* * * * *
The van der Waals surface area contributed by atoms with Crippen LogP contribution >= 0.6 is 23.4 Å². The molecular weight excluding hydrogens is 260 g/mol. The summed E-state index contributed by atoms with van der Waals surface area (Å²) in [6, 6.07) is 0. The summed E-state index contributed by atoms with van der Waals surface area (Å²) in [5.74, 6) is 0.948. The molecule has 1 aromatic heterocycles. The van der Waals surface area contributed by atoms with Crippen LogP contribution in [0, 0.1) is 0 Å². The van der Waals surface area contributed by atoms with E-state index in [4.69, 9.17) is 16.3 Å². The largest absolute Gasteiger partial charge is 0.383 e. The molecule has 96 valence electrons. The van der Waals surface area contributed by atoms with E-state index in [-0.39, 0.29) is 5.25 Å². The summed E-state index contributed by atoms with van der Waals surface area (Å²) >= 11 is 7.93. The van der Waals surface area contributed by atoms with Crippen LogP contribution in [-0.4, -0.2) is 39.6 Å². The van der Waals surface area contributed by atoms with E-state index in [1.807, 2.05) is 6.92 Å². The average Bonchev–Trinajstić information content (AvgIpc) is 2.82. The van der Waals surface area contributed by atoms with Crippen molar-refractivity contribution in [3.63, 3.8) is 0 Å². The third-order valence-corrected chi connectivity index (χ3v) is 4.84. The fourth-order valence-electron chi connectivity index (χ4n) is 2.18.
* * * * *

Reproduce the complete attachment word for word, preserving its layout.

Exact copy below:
The van der Waals surface area contributed by atoms with Crippen LogP contribution >= 0.6 is 23.4 Å². The molecular weight excluding hydrogens is 260 g/mol. The summed E-state index contributed by atoms with van der Waals surface area (Å²) in [6, 6.07) is 0. The summed E-state index contributed by atoms with van der Waals surface area (Å²) in [5.74, 6) is 0.948. The molecule has 1 aromatic heterocycles. The van der Waals surface area contributed by atoms with Crippen LogP contribution in [0, 0.1) is 0 Å². The van der Waals surface area contributed by atoms with E-state index in [4.69, 9.17) is 16.3 Å². The largest absolute Gasteiger partial charge is 0.383 e. The molecule has 96 valence electrons. The van der Waals surface area contributed by atoms with E-state index in [-0.39, 0.29) is 5.25 Å². The summed E-state index contributed by atoms with van der Waals surface area (Å²) >= 11 is 7.93. The van der Waals surface area contributed by atoms with Crippen LogP contribution in [-0.4, -0.2) is 39.6 Å². The van der Waals surface area contributed by atoms with E-state index in [1.807, 2.05) is 6.92 Å². The average Bonchev–Trinajstić information content (AvgIpc) is 2.82. The van der Waals surface area contributed by atoms with Crippen molar-refractivity contribution in [3.63, 3.8) is 0 Å². The third-order valence-corrected chi connectivity index (χ3v) is 4.84. The fourth-order valence-electron chi connectivity index (χ4n) is 2.18.